Through Operation Enduring Welcome, the US will focus on resettling Afghans in three categories, each with a direct pathway to permanent legal status: immediate family members of US citizens and evacuees who were resettled over the past year, special immigrant visas for those who assisted in US war efforts, and resettlement of the “most vulnerable” as refugees through the US Refugee Admission Program (USRAP). Committing to creating safe, legal pathways for Afghans to enter and stay in the US permanently is great news. But what about those who have applied for humanitarian parole protection and continue to wait or have their applications denied? Will there be no enduring welcome for them?
Advocacy Action Steps:
Contact your congressional representatives and the Biden administration and urge them to implement a more efficient, equitable and compassionate process for adjudicating humanitarian parole visas for the 46,000 vulnerable Afghans who applied. Encourage them to implement another pathway for those who have already been denied humanitarian protection during Operation Allies Welcome through their implementation of Operation Enduring Welcome (possibly through family reunification, special immigrant visas or refugee resettlement.)
Urge the Biden Administration and Congress to invest in rebuilding the refugee resettlement program, and urge President Biden to set a goal of resettling 200,000 refugees through the USRAP program for the 2023 Fiscal Year.
For Those Affected by Climate Change and Climate Disasters
As if the people of Afghanistan haven’t suffered enough over the past year (past 20 years…past 50 years and beyond), Afghanistan has also recently experienced deadly earthquakes, flooding, drought and food insecurity, and the Germanwatch Global Climate Watch Index (an independent development and environmental organization which analyzes and ranks countries’ vulnerability to extreme weather events) listed Afghanistan as the sixth-most affected country in its most recent report (published in 2021). Approximately 3 million displaced Afghans also live in Pakistan, where one third of the country is currently under water due to severe flooding.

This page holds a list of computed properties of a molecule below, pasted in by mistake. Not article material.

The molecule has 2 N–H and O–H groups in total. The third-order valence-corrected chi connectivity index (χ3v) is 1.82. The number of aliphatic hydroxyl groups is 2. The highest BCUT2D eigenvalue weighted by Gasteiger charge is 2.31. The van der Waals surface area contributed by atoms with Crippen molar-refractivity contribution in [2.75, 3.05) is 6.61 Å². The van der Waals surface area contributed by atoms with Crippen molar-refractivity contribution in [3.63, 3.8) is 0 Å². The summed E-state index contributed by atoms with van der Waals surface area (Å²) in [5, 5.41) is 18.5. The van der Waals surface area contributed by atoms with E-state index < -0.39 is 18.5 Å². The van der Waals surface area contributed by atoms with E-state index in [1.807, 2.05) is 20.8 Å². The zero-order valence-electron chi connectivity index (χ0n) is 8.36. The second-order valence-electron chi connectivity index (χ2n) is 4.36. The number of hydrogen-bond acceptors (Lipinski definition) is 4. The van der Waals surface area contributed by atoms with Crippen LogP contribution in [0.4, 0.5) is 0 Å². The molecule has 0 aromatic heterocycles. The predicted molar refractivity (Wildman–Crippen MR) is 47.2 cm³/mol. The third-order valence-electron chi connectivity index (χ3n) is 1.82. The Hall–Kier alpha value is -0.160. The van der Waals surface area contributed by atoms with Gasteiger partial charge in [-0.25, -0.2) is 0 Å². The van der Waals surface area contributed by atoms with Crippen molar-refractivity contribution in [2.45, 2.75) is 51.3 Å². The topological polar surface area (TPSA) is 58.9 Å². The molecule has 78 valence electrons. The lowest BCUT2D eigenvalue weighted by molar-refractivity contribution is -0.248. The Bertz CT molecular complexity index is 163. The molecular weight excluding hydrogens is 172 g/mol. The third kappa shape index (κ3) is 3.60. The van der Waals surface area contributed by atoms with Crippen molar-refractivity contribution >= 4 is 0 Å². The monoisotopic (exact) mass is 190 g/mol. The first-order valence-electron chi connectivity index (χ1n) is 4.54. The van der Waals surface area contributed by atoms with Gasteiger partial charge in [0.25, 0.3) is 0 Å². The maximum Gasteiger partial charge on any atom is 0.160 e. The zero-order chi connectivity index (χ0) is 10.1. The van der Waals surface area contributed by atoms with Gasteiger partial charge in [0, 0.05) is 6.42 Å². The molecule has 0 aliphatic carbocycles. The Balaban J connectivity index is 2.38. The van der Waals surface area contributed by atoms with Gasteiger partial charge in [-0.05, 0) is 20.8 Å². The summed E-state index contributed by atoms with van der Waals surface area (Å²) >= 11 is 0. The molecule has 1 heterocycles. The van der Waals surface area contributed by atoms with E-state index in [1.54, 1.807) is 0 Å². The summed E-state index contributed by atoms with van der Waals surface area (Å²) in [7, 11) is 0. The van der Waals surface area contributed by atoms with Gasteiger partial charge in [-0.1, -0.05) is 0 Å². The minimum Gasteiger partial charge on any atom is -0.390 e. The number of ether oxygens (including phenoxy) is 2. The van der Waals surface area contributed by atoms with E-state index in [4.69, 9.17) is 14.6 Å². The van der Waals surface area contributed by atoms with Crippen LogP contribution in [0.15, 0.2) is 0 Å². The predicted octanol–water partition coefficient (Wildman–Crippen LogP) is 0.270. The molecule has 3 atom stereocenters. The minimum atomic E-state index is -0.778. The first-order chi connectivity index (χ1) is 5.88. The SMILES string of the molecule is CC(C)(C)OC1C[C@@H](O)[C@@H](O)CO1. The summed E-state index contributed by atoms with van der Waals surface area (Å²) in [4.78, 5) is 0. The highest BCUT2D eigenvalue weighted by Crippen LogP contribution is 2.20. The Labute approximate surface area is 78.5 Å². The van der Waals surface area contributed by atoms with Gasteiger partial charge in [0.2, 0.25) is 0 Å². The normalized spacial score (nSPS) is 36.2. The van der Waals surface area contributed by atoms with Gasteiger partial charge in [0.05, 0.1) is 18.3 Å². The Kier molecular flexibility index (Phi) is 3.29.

As this NY Times piece so brutally and honestly articulates, “unrest and climate change are creating an agonizing feedback loop that punishes some of the world’s most vulnerable people.” This includes the people of Afghanistan.
Advocacy Action Step:
The Time to Act is Now
Inside the playbill handed to us by the usher at the theater was an insert highlighting several organizations providing care for both those who have fled Afghanistan seeking refuge and those who remain in Afghanistan. For each organization listed there was a brief summary of their work and a QR code theater goers could scan to learn more about the organization and how to support these humanitarian efforts. I noticed, through my tears, many of these inserts littering the ground of the theater as I exited after the performance.
We, the people who call ourselves Christ followers, must not throw away the opportunity to advocate for compassionate, Christ-like care for the people of Afghanistan. The time to act is now.